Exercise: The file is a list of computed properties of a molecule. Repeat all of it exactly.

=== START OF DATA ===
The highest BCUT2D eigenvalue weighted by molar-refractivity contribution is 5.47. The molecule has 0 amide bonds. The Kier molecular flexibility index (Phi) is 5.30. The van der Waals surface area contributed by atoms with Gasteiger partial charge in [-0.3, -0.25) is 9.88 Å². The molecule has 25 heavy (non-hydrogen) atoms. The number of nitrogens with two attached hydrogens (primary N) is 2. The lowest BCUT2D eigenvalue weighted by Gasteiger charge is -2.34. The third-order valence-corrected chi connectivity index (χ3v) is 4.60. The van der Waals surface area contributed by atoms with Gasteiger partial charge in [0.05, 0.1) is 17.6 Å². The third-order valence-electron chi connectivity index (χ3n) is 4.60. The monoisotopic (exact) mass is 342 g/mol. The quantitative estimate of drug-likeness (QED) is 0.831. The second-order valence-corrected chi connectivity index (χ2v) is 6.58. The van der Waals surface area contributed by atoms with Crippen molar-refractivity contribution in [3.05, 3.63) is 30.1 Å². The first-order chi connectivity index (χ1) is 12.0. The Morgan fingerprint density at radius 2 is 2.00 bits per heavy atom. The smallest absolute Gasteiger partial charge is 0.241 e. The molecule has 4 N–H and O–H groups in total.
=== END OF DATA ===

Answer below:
The highest BCUT2D eigenvalue weighted by molar-refractivity contribution is 5.47. The molecule has 0 amide bonds. The Kier molecular flexibility index (Phi) is 5.30. The van der Waals surface area contributed by atoms with Gasteiger partial charge in [-0.3, -0.25) is 9.88 Å². The molecule has 25 heavy (non-hydrogen) atoms. The number of nitrogens with two attached hydrogens (primary N) is 2. The lowest BCUT2D eigenvalue weighted by Gasteiger charge is -2.34. The third-order valence-corrected chi connectivity index (χ3v) is 4.60. The van der Waals surface area contributed by atoms with Gasteiger partial charge in [0.05, 0.1) is 17.6 Å². The third-order valence-electron chi connectivity index (χ3n) is 4.60. The monoisotopic (exact) mass is 342 g/mol. The quantitative estimate of drug-likeness (QED) is 0.831. The second-order valence-corrected chi connectivity index (χ2v) is 6.58. The van der Waals surface area contributed by atoms with Crippen molar-refractivity contribution in [3.05, 3.63) is 30.1 Å². The first-order chi connectivity index (χ1) is 12.0. The Morgan fingerprint density at radius 2 is 2.00 bits per heavy atom. The smallest absolute Gasteiger partial charge is 0.241 e. The molecule has 4 N–H and O–H groups in total.